If you really want to better understand manual photography, you can check out my guide on the best online photography courses. Best of all is most of these are free and are jam packed with a lot of value.

6. Manual focus

Auto focus tends to hunt back and forth in low light. If this were to happen in the middle of a long exposure, that image would most likely be unusable. Even with shorter exposure times, auto focus is difficult for the camera to achieve in lower light levels. For accurate focusing, there is a threshold beyond which autofocus becomes inoperative or unreliable. Manual focus through the viewfinder can be hard as well, so…

7. Turn on Live View

Turn on Live View

Live view turns on the camera viewscreen. This is one of the night photography tips that I turn to as a matter of course when I set up my rig on my tripod. The viewfinder is somewhat hard to use for accurate manual focus in very low light or with a mix of bright spots and dark areas in the scene.

The viewscreen on the back of my camera is larger, is very clear, and allows me to magnify what I’m trying to focus on. The camera I use now for night photography has an articulated viewscreen which makes it more useful for my needs, since I can set it at whatever angle gives me a good view while adjusting whatever I need to do.

I can also adjust the brightness level of the viewscreen so I don’t overpower my adapted night vision in darker surroundings.

8. Shoot in RAW

RAW image files have loads of information imbedded in them that can be adjusted quite a bit more than a JPEG file, even a large fine quality JPEG. This information is adjusted in post processing. When first switching to RAW, a lot of photographers get a little worried because of how different they look than the JPEG they have been using. A RAW file is like film, it is meant to be processed.

Even the default settings of popular image processing programs yield a final image that is already better than an image shot as a JPEG. As we learn our programs and get more comfortable with them, we start seeing and doing things that turn us into an image manipulator that would make Ansel Adams smile with approval.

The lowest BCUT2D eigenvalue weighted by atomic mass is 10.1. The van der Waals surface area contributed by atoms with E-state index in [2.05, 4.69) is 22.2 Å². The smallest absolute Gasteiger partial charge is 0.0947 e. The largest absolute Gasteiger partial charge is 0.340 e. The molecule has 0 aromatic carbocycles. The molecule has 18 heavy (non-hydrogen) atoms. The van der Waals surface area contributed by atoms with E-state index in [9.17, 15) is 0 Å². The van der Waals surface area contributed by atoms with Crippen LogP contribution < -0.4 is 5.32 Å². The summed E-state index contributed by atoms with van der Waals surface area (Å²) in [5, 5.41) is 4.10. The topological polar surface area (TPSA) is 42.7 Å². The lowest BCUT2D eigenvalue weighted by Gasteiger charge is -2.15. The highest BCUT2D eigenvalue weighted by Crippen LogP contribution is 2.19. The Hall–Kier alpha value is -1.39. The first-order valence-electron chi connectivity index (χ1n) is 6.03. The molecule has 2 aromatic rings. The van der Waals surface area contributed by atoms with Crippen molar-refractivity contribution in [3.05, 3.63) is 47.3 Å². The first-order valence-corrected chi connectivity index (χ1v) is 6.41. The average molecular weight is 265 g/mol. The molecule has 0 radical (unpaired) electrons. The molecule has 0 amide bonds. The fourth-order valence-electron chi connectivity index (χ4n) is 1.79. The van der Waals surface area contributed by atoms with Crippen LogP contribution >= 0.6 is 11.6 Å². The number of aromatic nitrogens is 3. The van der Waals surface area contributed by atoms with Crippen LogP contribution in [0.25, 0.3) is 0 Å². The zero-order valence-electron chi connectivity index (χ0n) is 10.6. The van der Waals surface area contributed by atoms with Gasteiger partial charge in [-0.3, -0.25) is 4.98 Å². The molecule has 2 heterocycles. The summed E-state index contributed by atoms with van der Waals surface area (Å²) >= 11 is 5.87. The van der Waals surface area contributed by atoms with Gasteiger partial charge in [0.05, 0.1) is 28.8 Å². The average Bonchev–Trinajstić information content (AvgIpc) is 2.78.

9. Take a red flashlight

This is a night photography tip that I borrowed from my also being an amateur astronomer.  Not so much of an issue in brighter city venues as opposed to a dark countryside, but it still helps there as well. Red filtration helps preserve our night vision. Night vision is what our brain automatically adapts us for in lower light.

A bright flash of light in our eyes can reset us back to needing time to adapt again to the dark. Red filtered lights reduce or eliminate that problem. Even if our cameras have backlit controls for some things, the light lets us set up, adjust, or even just find the controls we need to use. Available online at minimal cost.

10. Image processing programs

Image processing programs

Get one, any will do, and learn to use it (I personally use photoshop). Some are available for free, some are on a subscription plan, some may even come with our camera. Find the one that does what you need or want it to do and then practice, practice, practice. Play around with it, get comfortable with it.

One of the most important tips for night photography. It will also improve your results in the other forms of photography you enjoy.

This is not a complete write up of night photography tips, but it’s what helps me the most out of all the tips. One of the best tips I ever got, for any photography, is just to keep shooting. Take pictures, play around, learn. Your photography skills will increase, your images will be fantastic (or at least interesting!), and you will definitely enjoy the journey.

You can view some of my guides on tripods below.